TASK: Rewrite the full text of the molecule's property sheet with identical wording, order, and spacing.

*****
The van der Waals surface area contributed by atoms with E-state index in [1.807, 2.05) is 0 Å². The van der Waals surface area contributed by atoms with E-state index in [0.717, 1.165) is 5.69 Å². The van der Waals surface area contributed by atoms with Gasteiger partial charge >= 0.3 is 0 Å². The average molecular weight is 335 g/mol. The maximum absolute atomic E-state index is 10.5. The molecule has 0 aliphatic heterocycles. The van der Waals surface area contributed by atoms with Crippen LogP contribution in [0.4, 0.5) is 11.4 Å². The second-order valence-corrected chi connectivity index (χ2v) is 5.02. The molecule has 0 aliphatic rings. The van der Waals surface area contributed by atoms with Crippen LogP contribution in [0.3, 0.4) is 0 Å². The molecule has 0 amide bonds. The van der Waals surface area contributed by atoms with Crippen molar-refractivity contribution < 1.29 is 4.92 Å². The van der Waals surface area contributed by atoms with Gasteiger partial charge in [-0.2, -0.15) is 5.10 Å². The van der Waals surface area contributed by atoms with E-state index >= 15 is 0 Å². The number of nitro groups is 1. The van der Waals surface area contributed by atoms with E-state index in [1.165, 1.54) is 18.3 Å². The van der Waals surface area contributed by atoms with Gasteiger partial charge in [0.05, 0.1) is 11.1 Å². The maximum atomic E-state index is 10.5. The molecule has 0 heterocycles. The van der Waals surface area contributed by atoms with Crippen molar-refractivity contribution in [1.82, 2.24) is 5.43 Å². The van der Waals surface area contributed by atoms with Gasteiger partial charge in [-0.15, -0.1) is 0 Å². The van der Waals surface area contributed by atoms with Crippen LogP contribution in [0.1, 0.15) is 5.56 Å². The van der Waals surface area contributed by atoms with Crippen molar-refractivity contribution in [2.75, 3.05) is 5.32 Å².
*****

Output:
The van der Waals surface area contributed by atoms with E-state index in [1.807, 2.05) is 0 Å². The van der Waals surface area contributed by atoms with E-state index in [0.717, 1.165) is 5.69 Å². The van der Waals surface area contributed by atoms with Gasteiger partial charge >= 0.3 is 0 Å². The average molecular weight is 335 g/mol. The maximum absolute atomic E-state index is 10.5. The molecule has 0 aliphatic heterocycles. The van der Waals surface area contributed by atoms with Crippen LogP contribution in [0.4, 0.5) is 11.4 Å². The second-order valence-corrected chi connectivity index (χ2v) is 5.02. The molecule has 0 aliphatic rings. The van der Waals surface area contributed by atoms with Crippen LogP contribution in [0.3, 0.4) is 0 Å². The molecule has 0 amide bonds. The van der Waals surface area contributed by atoms with Crippen molar-refractivity contribution < 1.29 is 4.92 Å². The van der Waals surface area contributed by atoms with Gasteiger partial charge in [-0.2, -0.15) is 5.10 Å². The van der Waals surface area contributed by atoms with E-state index >= 15 is 0 Å². The number of nitro groups is 1. The van der Waals surface area contributed by atoms with E-state index in [1.165, 1.54) is 18.3 Å². The van der Waals surface area contributed by atoms with Gasteiger partial charge in [0.05, 0.1) is 11.1 Å². The maximum atomic E-state index is 10.5. The molecule has 0 heterocycles. The van der Waals surface area contributed by atoms with Crippen molar-refractivity contribution in [1.82, 2.24) is 5.43 Å². The van der Waals surface area contributed by atoms with Gasteiger partial charge in [-0.15, -0.1) is 0 Å². The van der Waals surface area contributed by atoms with Crippen LogP contribution in [0.1, 0.15) is 5.56 Å². The van der Waals surface area contributed by atoms with Crippen molar-refractivity contribution in [2.75, 3.05) is 5.32 Å².